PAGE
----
Orchid roulette

Right now, half of the garden centers around are offering severe discounts on their current plants, either to clear out overstock before the worst of the heat hits, or to make room for fall stock. Because there’s not a whole lot to do before September down here, now’s the time to play a game I developed a few years back. The game is “Orchid roulette”, and it’s remarkably cheap and quite a bit of fun.

Anyone spending any time researching commercial horticulture notes that there’s a lot of waste in the trade. You get plants that die or get sick before they’re ready to be sold, and they usually get composted long before they reach market. You get others that get damaged or infested before they’re put out for sale, and they’re usually pulled from sale as soon as it’s noticed. Others, though, outlive their shelf life: Christmas chrysanthemums and rosemary “Christmas trees” get pulled right after the season is over, even though the plants are still good, because nobody wants to buy flowering plants without flowers. And nowhere is this more evident than with orchids.

The game of orchid roulette requires finding a venue that has lots of relatively inexpensive orchids for sale, and waiting until about now, when the big rush for orchids is starting to lapse. At this time, most of these venues will have discount sales on the orchids that have already bloomed and returned to focusing on photosynthesis. They may still have the remnants of their bloom spikes, but the flowers are gone, so take the time to focus on everything else about the plant. Take a look at the shape of the leaves, the form of the pseudobulbs (if the variety has pseudobulbs), the presence or absence of aerial roots, or any other factor about the plant that really attracts your fancy. Once you’ve found one that catches your interest, buy it: when I started doing this, I paid a whole $10 US for my first orchid, and I had absolutely no idea as to what its flowers looked like.

Most commercially sold orchids come with some sort of identification, usually a Latin name and the cultivar name, and you’ll use this afterwards to find out about the basic husbandry of your new orchid. Does it need a bark mix for a potting medium, or is it happy with good old-fashioned dirt? Does it need full or partial sun? Most of your popular groups, such as Cattleya or Dendrobium, have similar care regardless of species, so do a touch of research. In my case, I picked up that $10 orchid and realized that the potting medium was an absolute joke, with it suffocating its roots and preventing it from growing. I repotted it with a standard Cattleya blend of pine bark and charcoal, and it rewarded me with an explosion of roots and two new pseudobulbs. All the time, though, I didn’t know anything about the blooms, and I held off for nearly a year until it started growing bloom spikes.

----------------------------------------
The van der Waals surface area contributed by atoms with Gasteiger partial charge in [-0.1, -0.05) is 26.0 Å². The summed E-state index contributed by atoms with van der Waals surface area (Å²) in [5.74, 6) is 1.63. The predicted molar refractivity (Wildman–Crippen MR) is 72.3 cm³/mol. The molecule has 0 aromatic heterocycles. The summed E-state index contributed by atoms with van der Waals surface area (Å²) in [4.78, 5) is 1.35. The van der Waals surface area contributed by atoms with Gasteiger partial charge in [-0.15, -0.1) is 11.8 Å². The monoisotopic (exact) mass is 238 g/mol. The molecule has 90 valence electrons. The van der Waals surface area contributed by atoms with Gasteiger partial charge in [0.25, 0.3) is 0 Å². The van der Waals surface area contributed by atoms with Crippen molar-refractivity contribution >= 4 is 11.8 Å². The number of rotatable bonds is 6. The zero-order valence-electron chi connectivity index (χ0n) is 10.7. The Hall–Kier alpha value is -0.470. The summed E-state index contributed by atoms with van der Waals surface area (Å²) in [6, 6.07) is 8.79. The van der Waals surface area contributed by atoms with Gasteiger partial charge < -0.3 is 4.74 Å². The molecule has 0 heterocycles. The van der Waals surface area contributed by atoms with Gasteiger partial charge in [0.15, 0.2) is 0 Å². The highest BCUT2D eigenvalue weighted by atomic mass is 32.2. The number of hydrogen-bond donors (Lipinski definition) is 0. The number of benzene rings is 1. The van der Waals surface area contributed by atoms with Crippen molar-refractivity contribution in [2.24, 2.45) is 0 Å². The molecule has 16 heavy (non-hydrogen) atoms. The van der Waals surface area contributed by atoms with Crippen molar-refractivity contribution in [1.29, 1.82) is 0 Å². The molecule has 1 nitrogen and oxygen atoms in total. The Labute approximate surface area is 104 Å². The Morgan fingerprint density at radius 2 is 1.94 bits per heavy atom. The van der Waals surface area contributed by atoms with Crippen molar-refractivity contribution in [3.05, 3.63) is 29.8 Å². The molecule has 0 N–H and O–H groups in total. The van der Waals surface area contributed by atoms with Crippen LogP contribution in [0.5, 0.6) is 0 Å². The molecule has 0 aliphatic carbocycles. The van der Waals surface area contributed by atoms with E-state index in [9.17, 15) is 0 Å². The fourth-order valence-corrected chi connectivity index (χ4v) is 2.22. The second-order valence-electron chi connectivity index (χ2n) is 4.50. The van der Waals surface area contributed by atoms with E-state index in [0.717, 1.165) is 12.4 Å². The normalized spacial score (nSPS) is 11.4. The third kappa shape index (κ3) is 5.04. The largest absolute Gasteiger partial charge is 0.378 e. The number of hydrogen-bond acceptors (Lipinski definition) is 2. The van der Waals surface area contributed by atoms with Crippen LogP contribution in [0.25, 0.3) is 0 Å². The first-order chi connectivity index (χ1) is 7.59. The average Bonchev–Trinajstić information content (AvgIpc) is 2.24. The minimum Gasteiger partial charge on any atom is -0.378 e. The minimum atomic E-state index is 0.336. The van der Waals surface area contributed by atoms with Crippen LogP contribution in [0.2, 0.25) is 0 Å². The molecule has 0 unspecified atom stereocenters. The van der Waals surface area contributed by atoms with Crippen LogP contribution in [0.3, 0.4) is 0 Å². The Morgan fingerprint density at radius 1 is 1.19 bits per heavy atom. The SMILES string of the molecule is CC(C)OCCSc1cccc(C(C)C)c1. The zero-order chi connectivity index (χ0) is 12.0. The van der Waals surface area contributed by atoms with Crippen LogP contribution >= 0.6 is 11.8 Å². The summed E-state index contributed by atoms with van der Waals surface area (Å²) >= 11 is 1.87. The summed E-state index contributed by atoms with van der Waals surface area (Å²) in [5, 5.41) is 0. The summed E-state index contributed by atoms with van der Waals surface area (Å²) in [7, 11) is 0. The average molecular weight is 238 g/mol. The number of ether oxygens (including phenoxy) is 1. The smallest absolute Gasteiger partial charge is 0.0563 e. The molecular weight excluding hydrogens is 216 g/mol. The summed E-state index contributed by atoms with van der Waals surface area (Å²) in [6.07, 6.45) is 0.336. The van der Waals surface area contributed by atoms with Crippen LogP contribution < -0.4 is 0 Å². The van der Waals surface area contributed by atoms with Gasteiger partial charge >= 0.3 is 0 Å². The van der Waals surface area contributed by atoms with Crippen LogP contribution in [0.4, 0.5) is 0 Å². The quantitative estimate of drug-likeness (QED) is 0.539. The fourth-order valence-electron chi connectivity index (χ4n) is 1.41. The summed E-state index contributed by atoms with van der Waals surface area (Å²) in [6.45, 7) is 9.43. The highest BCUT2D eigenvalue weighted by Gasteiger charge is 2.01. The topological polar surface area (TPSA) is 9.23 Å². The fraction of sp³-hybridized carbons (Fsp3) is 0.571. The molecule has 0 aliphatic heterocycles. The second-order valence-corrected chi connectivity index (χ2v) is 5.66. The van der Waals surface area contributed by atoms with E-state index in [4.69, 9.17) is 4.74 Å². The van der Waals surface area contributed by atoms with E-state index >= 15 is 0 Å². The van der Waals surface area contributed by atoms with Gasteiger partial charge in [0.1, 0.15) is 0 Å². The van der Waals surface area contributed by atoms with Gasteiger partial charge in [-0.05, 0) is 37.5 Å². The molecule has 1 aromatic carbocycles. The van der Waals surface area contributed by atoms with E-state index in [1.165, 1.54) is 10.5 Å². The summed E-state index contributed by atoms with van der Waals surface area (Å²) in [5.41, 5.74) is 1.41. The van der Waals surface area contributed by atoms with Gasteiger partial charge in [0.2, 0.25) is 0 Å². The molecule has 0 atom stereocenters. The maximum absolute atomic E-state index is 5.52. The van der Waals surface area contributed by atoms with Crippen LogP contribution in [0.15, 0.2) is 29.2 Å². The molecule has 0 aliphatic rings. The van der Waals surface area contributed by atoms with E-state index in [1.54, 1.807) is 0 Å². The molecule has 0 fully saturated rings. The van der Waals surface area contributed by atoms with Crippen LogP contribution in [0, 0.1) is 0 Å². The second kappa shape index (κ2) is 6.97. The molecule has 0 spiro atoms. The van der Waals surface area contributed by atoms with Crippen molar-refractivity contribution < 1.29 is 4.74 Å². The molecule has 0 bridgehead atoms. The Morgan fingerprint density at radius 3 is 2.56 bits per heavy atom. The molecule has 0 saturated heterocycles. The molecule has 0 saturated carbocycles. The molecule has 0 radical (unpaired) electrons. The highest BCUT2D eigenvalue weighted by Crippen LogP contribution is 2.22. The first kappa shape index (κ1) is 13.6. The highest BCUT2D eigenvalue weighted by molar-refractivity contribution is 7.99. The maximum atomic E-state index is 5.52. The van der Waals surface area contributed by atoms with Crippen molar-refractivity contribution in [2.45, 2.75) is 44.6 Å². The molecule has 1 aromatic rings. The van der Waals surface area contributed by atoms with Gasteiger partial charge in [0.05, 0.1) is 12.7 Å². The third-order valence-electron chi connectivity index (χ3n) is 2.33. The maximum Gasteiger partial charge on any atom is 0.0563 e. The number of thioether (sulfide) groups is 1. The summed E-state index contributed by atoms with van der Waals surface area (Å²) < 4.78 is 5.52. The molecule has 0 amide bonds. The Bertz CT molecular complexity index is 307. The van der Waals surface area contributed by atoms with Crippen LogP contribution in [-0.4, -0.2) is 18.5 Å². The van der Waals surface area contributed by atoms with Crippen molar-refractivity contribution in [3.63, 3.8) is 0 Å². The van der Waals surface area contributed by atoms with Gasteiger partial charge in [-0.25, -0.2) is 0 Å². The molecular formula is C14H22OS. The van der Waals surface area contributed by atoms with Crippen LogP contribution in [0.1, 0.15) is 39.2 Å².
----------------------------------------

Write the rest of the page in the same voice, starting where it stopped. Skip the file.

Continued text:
The best part of orchid roulette is that the incredible variety of cultivars and hybrids means that you have no idea of what you’re going to get as far as blooms are concerned until the next year, and this means that you focus on everything else about the plant beforehand. In my case, I purchased an Iwanagara Apple Blossom ‘Golden Elf’, and it’s currently blooming in my greenhouse as I write this. Oh, the blooms are interesting, if nonscented, but I’m waiting for the blooms to fade so I can repot it. It’s been doing very well in a standard plastic orchid pot, but I managed to find a beautiful tall Chinese orchid pot a few years back, and I want to see instead how well it takes to that pot before next year’s blooming.

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